The structure of the piece is as follows:

1. Cleaning the Augean Stables

2. The Founding of CBT,and Beck’s Foundational Errors

3. Psychology, Epistemology, and CBT

3a. A Note on Psychometrics

4. The Ethics and Politics of Intervention

4a. Two Brief Case Studies in Biopolitics

5. Project for an Unscientific Psychology

  1. Cleaning the Augean Stables

It seems to me an urgent task to critique the dominant ideology which has psychology in its grasp, namely Cognitive-Behaviour Therapy (CBT). As a general rule of thumb, whenever one sees an acronym in psychotherapy, one can assume the presence of glib, corporate-friendly pseudo-scientific pap, and that is entirely the case here. However, unlike NLP, for instance, (I do not mention more popular doctrines, but I mean them), CBT is taken seriously by many clinicians and patients alike. Despite numerous signs of its weakening, CBT remains strong where it is most influential, namely, in academia, third-party payers, and among regulators. Continue reading

Psychoanalysis and the DSM – a brief discussion and critique

The following was presented at a meeting of the Lacan Circle of Melbourne in July, 2013:


Marie-Helene Brousse (2013, p. 24) said of diagnosis that it was considered by Lacan ‘as an act, implying a decision requiring logical argumentation and clinical confirmation’. Alas, this is not the modus operandi for mainstream psychiatry and psychology.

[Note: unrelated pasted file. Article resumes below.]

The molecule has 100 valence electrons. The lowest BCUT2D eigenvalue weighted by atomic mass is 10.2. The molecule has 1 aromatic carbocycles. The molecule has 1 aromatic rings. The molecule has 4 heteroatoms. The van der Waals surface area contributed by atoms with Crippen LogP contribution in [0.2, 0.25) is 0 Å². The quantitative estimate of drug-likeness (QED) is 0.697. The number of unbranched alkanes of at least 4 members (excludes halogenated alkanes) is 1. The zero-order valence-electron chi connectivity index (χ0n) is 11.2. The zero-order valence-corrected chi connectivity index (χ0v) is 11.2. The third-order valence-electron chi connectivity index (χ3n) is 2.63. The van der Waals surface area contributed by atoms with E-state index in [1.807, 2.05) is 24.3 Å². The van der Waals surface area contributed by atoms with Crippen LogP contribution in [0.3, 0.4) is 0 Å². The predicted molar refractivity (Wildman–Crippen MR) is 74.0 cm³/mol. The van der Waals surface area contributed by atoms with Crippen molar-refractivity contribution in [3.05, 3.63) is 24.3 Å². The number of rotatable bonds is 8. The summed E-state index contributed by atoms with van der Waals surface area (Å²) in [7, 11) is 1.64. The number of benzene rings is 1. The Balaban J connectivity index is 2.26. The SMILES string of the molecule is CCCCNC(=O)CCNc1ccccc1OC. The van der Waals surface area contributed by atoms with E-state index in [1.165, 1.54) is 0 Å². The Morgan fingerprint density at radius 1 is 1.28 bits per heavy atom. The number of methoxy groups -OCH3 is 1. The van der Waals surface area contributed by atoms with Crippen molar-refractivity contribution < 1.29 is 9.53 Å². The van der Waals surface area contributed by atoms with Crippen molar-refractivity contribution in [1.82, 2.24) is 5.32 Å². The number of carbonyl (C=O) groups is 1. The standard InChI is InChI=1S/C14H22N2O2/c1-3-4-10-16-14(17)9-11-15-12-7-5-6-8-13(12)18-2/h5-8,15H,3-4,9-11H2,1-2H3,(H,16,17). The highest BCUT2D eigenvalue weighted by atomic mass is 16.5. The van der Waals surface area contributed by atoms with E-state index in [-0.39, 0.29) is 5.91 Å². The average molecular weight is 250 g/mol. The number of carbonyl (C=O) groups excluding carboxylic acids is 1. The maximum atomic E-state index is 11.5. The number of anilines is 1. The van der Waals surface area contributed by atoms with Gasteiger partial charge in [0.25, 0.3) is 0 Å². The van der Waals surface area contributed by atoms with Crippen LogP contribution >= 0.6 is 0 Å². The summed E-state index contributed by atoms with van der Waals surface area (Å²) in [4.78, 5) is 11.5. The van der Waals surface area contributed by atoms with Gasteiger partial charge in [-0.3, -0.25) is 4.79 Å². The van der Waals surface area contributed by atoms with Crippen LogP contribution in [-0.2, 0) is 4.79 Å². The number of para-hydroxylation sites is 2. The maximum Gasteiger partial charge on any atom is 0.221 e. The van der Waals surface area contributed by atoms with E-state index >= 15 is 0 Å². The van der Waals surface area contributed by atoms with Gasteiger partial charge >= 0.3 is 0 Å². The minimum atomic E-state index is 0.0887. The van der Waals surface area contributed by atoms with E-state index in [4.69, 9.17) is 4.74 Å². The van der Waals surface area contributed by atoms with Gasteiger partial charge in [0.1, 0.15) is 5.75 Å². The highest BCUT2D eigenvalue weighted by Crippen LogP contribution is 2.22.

Continue reading

Psychology & Science: Reflections on a Discipline in Crisis

What is visible within a science, the sorts of statements it can make and encompass, the discursive strategies it deploys – these are all contingent upon some prior condition, at least, according to a disparate range of modern philosophers. For Heidegger, Gestell (enframing) provides the precondition for something to be made present. For Foucault, drawing from the latter, an episteme is the condition of possibility of knowledge. In Kuhn’s philosophy of science, paradigms provide the boundaries within which ‘normal science’ can occur, and Wittgenstein wrote of the rules of language games.

Whilst these concepts are not straightforwardly equivalent, what they share is the idea that there are a priori assumptions that precede scientific research, and that the products of such research will be contingent upon these assumptions in various ways. The assumptions ordain in advance what can be seen, and what can be said, and what simply makes no sense within a given perspective. This point seems to be forgotten by those who are most enthusiastic about the notion of psychology as a ‘science’ (as opposed to say, psychology as a branch of metaphysics, or as a subset of psychoanalysis).